Just days after the Final Rule was released, the United States Supreme Court released its much anticipated opinion in Bostock v. Clayton County, Georgia regarding whether an employee’s sexual orientation or gender identity protects them from discrimination on the basis of sex under Title VII.

While these two issues are seemingly unrelated, as we discuss in this alert, we believe the Court’s decision makes the Final Rule ripe for legal challenge.  The decision also impacts employer-sponsored group health plans regardless of whether they are “covered entities” for purposes of Section 1557.

Section 1557

Covered Entities

Under prior HHS Rules (issued in 2016) Section 1557 of the ACA applied to “covered entities,” which were defined as health programs or activities that receive “federal funding” from HHS (except Medicare Part B payments), including state and federal Marketplaces.  Examples include hospitals, health clinics, community health centers, group health plans, health insurance issuers, physician’s practices, nursing facilities, as well as employers with respect to their own employee health benefit programs if the employer is principally engaged in providing or administering health programs or activities (i.e., hospitals, physician practices, etc.), or the employer receives federal funds to fund the employer’s health benefit program.

Further, group health plans themselves were subject to the rule if they received federal funds from HHS (e.g., Medicare Part D Subsidies, Medicare Advantage). In other words, employers who were not principally engaged in providing health care or health coverage generally were not subject to these rules directly unless they sponsor an employee health benefit program that receives federal funding through HHS, such as a retiree medical plan that participates in the Medicare Part D retiree drug subsidy program.

This created confusion for many employers.  Therefore, in May 2019, HHS issued a proposed rule (“Proposed Rule”) that narrowed the scope of “covered entities” regulated by Section 1557 clarifying that entities not “principally engaged in health care” are not subject to Section 1557 unless they are funded by, and only to the extent funded by, HHS.  Additionally, Entities whose primary business is providing healthcare will also be regulated if they receive federal financial assistance.

Consistent with the Proposed Rule, the Final Rule eliminates the definition of “covered entity”, and clarifies that HHS enforcement authority only extends to (1)  a health program or activity, any part of which is receiving federal financial assistance, (2) any program or activity administered by HHS under Title I of the ACA (such as health insurance Marketplaces), but not those that are administered by another federal agency, and (3) any program or activity administered by an entity established under Title I of the ACA.  “Health program or activity” encompasses all operations of entities principally engaged in the business of providing healthcare that receive federal financial assistance.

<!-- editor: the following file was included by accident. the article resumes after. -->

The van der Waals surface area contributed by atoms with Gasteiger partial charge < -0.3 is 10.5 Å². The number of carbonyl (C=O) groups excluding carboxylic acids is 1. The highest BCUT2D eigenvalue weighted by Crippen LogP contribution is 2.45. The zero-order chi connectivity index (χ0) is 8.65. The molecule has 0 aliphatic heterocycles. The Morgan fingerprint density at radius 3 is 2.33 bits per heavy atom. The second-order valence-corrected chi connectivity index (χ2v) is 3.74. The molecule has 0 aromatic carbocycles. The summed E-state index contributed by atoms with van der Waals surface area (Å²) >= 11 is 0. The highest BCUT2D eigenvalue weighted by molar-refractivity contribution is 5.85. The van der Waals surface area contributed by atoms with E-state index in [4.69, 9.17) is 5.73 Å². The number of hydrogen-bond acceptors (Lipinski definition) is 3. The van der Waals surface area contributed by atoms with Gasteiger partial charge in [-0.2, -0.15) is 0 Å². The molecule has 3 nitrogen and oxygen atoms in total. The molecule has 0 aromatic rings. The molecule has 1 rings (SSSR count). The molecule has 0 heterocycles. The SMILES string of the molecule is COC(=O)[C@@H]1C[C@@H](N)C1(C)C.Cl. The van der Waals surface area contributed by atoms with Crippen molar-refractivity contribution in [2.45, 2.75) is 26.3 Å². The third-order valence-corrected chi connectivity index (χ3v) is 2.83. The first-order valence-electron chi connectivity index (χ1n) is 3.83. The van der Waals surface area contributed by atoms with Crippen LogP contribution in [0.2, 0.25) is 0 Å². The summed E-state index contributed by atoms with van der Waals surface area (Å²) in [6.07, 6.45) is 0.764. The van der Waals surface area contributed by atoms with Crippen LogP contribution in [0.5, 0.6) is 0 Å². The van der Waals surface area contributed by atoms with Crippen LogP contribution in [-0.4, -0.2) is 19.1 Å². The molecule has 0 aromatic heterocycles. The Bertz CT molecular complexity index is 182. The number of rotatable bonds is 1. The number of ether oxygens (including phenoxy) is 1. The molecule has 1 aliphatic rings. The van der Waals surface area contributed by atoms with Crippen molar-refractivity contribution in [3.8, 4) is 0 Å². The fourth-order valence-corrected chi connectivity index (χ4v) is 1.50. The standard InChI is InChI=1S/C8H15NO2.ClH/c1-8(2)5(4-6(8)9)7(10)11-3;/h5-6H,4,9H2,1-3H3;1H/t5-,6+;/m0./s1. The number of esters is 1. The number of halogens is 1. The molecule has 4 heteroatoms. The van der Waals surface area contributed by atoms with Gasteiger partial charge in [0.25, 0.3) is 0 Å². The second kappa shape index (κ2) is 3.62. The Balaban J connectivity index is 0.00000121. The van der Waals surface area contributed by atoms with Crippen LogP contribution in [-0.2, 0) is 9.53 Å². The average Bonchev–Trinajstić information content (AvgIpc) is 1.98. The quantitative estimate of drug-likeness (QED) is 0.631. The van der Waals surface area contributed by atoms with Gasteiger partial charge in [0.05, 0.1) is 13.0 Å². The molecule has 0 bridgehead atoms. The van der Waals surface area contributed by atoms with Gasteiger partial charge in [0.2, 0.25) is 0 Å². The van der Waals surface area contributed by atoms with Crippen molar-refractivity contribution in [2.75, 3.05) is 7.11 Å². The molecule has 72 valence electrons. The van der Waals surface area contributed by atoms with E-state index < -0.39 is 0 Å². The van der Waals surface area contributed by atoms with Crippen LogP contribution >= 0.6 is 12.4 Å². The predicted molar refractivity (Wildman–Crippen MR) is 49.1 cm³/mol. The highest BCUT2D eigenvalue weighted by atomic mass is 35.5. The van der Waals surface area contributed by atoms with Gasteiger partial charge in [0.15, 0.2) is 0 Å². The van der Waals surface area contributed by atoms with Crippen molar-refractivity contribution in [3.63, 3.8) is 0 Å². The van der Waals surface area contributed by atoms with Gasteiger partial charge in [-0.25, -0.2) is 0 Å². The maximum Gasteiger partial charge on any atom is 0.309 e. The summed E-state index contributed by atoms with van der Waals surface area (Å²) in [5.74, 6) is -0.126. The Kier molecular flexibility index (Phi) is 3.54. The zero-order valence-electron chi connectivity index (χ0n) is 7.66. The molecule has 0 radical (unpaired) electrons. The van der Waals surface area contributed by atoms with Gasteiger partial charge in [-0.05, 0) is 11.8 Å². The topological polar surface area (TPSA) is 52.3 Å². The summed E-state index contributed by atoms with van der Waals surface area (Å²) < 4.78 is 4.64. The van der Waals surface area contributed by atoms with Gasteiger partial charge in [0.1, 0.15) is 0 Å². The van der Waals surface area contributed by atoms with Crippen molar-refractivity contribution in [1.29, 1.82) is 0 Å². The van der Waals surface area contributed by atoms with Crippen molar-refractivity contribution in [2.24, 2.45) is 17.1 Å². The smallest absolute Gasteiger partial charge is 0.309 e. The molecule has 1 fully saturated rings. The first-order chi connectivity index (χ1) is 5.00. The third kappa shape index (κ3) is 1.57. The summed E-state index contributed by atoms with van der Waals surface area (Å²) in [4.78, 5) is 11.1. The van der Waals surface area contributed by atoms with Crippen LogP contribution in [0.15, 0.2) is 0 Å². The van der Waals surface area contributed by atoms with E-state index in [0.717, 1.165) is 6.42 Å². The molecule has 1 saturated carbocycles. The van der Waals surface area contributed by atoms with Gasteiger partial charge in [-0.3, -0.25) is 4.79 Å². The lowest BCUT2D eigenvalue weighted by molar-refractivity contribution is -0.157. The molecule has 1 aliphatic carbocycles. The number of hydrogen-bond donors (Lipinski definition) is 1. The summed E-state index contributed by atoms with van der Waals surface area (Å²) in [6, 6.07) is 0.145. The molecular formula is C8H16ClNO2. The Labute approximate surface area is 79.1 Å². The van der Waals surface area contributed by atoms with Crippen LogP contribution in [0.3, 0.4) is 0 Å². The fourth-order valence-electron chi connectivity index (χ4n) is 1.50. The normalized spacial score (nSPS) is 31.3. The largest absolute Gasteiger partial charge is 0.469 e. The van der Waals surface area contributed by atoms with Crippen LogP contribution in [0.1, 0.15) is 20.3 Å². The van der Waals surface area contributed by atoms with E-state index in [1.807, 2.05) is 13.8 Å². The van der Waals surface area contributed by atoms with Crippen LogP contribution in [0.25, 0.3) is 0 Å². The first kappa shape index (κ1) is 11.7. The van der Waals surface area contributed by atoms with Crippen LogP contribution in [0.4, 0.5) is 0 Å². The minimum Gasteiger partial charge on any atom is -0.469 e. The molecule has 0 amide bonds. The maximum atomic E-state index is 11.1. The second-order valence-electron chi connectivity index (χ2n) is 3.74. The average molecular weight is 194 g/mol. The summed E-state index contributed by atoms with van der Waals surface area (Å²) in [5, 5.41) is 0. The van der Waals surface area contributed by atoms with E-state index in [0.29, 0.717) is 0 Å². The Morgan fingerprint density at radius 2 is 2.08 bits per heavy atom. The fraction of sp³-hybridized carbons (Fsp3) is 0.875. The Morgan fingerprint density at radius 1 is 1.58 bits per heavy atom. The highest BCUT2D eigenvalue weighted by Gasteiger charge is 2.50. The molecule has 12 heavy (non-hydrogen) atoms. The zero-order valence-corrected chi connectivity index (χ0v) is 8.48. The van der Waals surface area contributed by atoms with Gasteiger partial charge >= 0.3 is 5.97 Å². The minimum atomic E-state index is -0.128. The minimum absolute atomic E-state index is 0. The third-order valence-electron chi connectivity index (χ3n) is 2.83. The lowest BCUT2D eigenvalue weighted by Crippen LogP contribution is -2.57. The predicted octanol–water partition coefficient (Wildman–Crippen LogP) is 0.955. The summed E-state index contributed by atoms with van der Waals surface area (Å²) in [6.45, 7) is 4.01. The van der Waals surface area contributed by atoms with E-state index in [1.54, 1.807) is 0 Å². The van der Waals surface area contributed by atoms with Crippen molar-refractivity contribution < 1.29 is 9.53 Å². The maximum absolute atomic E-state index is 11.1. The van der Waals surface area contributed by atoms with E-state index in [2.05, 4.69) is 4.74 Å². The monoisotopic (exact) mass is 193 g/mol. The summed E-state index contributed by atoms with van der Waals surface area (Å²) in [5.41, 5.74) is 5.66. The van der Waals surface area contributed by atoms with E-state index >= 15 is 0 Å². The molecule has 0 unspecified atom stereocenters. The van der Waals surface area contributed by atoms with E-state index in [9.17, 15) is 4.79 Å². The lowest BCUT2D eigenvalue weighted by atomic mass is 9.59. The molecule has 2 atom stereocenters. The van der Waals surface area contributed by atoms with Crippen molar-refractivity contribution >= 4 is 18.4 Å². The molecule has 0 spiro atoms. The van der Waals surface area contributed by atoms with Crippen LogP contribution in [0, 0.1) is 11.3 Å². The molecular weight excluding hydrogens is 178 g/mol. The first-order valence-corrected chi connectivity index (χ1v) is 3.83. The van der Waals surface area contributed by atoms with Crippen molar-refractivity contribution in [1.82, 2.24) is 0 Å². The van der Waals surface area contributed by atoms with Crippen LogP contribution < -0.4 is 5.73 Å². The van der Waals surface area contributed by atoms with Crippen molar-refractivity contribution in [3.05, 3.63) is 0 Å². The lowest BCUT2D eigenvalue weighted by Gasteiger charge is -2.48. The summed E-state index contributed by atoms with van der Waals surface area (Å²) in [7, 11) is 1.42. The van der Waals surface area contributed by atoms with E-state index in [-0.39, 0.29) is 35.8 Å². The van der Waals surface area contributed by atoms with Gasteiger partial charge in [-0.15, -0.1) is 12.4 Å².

Moreover, an entity principally or otherwise engaged in the business of providing health insurance is not, by virtue of such provision, principally engaged in the provision of healthcare.  Thus, the preamble to the Final Rule explains that to the extent an employer-sponsored group health plan does not receive federal financial assistance, such as credits, subsidies, or contracts of insurance, from HHS and is not principally engaged in the business of providing healthcare, the health plan and the employer are not covered entities.  This applies even if the plans are not covered by ERISA (e.g., church plans or non-federal governmental plans). 

Sex Discrimination

Section 1557 prohibits entities that receive federal financial assistance, any programs or activities administered by an Executive Agency under Title I of the ACA, or a health insurance marketplace (established under Title I) from discriminating against individuals on the basis of race, color, national origin, sex, age, or disability.

The Final Rule eliminates the definition of “on the basis of sex,” which previously included termination of pregnancy, sex stereotyping, and gender identity. By eliminating this definition, the Final Rule excludes gender identity, stereotyping, and pregnancy termination as protected categories under Section 1557. 

The Final Rule uses enforcement mechanisms under other applicable laws and regulations incorporated under Section 1557, which include including the Title VI of the Civil Rights Act of 1964 (race, color, or national origin), Title IX of the Education Amendments of 1972 (sex), the Age Discrimination act of 1975 (age), or Section 504 of the Rehabilitation Act (disability) for purposes of any violations of Section 1557.

To address the elimination of termination of pregnancy, the Final Rule includes the following provisions:

  • Individuals, hospitals or other institutions, programs or activities receiving federal funds cannot be forced or required to pay for a pregnancy termination.